Development of Quick Connect Prosthetic JointTriple amputee contracts NeoMetrix to help him further his triathlon competing dream.
Rajesh Durbal is an ordinary man looking to pursue his dreams of being a world class triathlon athlete. Triathlons are all about speed and being able to transition from one sport to the next. The problem was Rajesh’s prosthetic joints took a lot of time to switch out for different foot attachments. For him to be able to really be able to compete, that transition time would need to be made a short as possible. In theory, new joints could be ordered and used as replacements. However, there were no other joints available for this type of situation, so a new design would need to be developed.
Traditionally, the original joints would need to be measured with calipers, from those measurements a CAD model would need to be created, and from that a model would be made. The model would be sent to a machine shop and manufactured into a prototype. If the joints did not work, the original joint would need to be remeasured, and the entire process would need to be repeated until a suitable prototype was made.
This can be incredibly costly. To keep remeasuring, redesigning, remodeling and remachining new joints over and over takes a lot of resources and a lot of time, and when machining joints out of metal, the costs add up very quickly.
Rajesh Durbal using his new prosthetic joints
The NeoMetrix method of reverse engineering employs the use of 3D scanning technology for rapid and accurate data collection of complex geometry. The scanner of choice for this project was the Zeiss Comet L3D. Rajesh’s joints scanned into CometPLUS software. The captured data was directly output as a triangulated mesh or STL file.
This mesh was then imported into Geomagic’s Design X reverse engineering software, where it was used as the guideline for generating the new CAD model of the part. Cross-sectional sketches were developed based upon the scanned data and subsequently used to generate solid bodies through traditional modeling methods, such as extrudes, lofts & sweeps.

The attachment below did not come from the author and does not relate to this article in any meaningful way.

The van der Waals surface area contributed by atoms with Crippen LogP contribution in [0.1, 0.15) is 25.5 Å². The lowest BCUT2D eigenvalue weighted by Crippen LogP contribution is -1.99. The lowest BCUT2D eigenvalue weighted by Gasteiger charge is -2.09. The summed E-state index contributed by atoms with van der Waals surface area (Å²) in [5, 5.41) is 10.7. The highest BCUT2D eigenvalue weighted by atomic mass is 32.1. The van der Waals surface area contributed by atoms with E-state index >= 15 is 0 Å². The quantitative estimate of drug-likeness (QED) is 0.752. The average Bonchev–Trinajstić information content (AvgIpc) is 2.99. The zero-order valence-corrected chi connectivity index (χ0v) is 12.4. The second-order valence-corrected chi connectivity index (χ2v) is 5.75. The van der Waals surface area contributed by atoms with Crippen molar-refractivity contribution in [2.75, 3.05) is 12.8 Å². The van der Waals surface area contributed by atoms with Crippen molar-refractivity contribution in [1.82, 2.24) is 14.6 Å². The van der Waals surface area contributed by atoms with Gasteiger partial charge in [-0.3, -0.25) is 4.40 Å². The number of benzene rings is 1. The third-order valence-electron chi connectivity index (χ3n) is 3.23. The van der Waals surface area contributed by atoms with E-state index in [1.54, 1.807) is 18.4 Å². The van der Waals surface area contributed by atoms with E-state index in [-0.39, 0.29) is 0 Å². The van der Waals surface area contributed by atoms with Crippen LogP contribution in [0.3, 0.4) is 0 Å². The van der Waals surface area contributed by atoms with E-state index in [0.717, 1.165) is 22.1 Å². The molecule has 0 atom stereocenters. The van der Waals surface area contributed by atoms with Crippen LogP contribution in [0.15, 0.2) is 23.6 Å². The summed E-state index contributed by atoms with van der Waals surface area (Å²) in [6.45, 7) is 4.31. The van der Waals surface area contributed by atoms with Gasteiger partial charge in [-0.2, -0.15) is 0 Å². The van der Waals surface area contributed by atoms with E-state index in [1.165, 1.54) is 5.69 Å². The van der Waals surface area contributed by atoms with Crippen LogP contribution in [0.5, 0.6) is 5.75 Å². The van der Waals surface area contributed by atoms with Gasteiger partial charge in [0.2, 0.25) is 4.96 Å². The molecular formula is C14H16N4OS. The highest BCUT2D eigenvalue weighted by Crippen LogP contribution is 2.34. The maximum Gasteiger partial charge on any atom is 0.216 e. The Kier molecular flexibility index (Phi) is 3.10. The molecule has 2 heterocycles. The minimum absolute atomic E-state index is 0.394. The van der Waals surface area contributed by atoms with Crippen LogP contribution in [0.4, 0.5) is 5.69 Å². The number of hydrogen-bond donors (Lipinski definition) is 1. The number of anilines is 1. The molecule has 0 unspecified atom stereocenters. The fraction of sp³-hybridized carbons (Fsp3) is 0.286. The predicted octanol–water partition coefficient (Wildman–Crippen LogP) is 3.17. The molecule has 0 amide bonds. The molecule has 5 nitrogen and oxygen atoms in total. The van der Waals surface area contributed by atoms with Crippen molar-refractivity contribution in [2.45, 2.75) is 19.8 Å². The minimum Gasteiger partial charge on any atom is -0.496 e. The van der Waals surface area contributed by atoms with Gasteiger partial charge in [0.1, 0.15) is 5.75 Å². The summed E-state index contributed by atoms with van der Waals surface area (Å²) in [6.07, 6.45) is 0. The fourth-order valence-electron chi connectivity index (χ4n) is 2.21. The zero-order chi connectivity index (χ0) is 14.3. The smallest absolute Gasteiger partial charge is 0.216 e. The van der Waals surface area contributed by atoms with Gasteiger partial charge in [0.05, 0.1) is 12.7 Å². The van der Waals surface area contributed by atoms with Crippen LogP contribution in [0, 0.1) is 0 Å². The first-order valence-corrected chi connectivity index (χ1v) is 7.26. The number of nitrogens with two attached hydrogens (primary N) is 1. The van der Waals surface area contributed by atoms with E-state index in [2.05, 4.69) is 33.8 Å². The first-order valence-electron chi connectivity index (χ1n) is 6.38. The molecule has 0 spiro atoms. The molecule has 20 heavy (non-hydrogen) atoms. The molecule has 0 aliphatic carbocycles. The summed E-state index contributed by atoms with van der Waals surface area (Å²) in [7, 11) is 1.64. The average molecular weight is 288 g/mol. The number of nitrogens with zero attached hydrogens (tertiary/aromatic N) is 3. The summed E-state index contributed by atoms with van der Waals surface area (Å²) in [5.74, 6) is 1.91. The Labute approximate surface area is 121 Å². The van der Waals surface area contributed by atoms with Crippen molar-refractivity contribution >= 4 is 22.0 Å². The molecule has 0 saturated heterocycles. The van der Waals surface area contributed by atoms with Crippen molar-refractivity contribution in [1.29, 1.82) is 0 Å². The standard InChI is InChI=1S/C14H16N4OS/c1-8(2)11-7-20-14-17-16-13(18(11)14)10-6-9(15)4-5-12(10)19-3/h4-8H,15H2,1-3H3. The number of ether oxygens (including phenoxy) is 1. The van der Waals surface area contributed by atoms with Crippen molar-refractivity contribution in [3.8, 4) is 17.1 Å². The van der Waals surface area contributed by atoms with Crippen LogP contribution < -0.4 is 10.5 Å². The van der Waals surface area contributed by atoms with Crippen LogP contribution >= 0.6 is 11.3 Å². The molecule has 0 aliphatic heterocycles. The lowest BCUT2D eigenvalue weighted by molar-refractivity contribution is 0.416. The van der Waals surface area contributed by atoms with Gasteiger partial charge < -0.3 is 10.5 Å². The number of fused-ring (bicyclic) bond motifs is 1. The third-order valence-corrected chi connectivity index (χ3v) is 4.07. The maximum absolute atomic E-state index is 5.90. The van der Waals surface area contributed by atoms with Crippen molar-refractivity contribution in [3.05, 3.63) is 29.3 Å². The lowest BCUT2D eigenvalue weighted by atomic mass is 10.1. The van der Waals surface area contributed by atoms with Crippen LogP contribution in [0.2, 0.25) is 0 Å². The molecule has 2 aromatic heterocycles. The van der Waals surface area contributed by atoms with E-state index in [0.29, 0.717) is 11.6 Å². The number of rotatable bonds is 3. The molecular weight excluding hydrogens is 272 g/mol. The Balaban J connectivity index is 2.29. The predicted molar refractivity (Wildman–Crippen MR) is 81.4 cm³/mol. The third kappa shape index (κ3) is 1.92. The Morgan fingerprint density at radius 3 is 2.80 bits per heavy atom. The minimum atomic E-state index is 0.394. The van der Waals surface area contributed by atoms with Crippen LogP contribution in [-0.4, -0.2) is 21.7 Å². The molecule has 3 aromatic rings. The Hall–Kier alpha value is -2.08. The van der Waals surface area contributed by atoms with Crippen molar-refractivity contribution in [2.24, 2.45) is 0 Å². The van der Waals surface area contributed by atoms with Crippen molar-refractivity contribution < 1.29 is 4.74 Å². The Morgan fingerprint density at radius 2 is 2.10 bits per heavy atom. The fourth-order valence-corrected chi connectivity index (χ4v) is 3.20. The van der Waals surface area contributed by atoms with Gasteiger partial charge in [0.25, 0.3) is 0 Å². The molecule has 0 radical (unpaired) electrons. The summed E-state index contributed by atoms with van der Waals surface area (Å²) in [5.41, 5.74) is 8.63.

Design X also allows for comparison of the final model back to the original scanned data to ensure accuracy to the original part to ensure that the new joint attachments would fit snugly and securely
From there, the new quick connect joints were designed. However, instead of sending the new CAD model to the machine shop, we used our Stratasys Objet Connex 350 to 3D print the prototypes, saving Rajesh several hours and hundreds of dollars. Once we the prototype was perfected, the CAD model was sent to the machine shop and Rajesh had his new quick connect prosthetic joints.
Reverse engineering through 3D scanning ultimately produces a more accurate part than traditional methods of data collection and manual modeling. This is particularly true for medical components that are comprised of complex contoured surfaces that are virtually impossible to measure by hand. A more accurate model then results in a more accurate connecting part which is more likely to fit properly when installed, reducing the need for costly rework and scheduling delays.
Rapid prototyping with 3D printing is vastly superior to machine shopping in that the time required to print a part is significantly faster, complex designs are easily handled, and the cost of materials is much cheaper. This ensures truly rapid prototyping, allowing a final product to be reached much faster than by traditional methods.
The Connected Joint